**P < .01 level


Therapist










Testing of Hypotheses

Hypothesis I

Patients will have a more favorable expectation of thera-

peutic outcome with a therapist as his'needs are perceived to be

more similar to the most highly valued needs of the patient. Com-

parisons were made between the scores of the highly valued needs of

the patient (5th, 6th, 7th, and 8th stanine Attitude scores on the

PIT), and each therapist's scores for the same needs on the PIT

Behavior Rating Scales. Discrepancy scores were computed between

the high ratings of the patient's needs and his high or low ratings

of the therapists for each of those needs. The Behavior Rating

Scales were designed with an eight point rating range to make possible

an easier comparison with the stanine scores of the PIT. A high

discrepancy between a patient's score and the therapist's score would

indicate a difference in need structure; whereas a low discrepancy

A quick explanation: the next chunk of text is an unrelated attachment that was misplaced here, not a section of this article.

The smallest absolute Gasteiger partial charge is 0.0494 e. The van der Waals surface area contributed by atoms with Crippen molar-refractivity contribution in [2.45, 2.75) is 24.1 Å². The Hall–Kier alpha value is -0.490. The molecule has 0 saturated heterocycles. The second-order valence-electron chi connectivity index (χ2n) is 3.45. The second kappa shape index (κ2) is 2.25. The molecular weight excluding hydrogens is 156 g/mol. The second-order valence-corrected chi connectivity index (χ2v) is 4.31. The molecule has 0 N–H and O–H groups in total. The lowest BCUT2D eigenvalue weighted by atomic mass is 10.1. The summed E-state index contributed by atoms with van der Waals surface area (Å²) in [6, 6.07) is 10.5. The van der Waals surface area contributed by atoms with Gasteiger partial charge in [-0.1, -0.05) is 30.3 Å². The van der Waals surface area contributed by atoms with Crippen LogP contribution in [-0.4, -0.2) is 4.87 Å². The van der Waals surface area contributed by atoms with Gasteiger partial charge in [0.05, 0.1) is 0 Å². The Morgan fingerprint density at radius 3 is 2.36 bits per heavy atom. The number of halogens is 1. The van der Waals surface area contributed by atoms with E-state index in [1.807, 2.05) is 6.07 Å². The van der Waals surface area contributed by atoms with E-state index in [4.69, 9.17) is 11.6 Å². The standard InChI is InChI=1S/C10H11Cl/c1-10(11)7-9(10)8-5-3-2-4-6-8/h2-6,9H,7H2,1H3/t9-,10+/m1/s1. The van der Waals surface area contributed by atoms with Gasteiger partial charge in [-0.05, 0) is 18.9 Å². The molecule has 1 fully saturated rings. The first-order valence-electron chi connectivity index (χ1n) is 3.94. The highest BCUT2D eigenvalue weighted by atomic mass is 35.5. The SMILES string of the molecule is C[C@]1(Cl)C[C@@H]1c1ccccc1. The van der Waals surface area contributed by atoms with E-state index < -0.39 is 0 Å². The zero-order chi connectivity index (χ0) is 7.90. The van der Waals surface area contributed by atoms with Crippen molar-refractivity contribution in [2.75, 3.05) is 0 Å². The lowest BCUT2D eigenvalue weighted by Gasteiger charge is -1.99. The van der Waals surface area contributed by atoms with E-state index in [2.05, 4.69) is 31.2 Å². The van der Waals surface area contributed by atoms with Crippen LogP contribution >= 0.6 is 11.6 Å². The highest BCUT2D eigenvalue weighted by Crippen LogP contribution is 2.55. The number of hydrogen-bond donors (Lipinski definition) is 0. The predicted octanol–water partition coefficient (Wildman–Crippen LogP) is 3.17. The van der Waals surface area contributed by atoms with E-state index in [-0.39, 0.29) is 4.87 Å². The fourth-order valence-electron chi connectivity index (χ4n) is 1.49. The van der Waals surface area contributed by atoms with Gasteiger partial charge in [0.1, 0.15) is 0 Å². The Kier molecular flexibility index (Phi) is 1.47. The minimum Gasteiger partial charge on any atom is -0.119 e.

score between patient and therapist need scores would indicate a

similarity between the highly valued needs of the patient and those

needs seen as characteristic of the therapist. Thus, high discrepancy

means difference, and low discrepancy means similarity.

The discrepancy scores for each of the patient's highly valued

needs were summed and divided by the number of highly valued needs.

This resulted in a mean discrepancy score for each patient-therapist

pair. This score was assumed to be an indication of the degree of

similarity or difference, the "fit" between the most highly valued needs

of the patient and his ratings of the therapists on those needs. The

mean discrepancy scores were placed in one of three columns, for the









most preferred, second preferred, or least preferred therapist as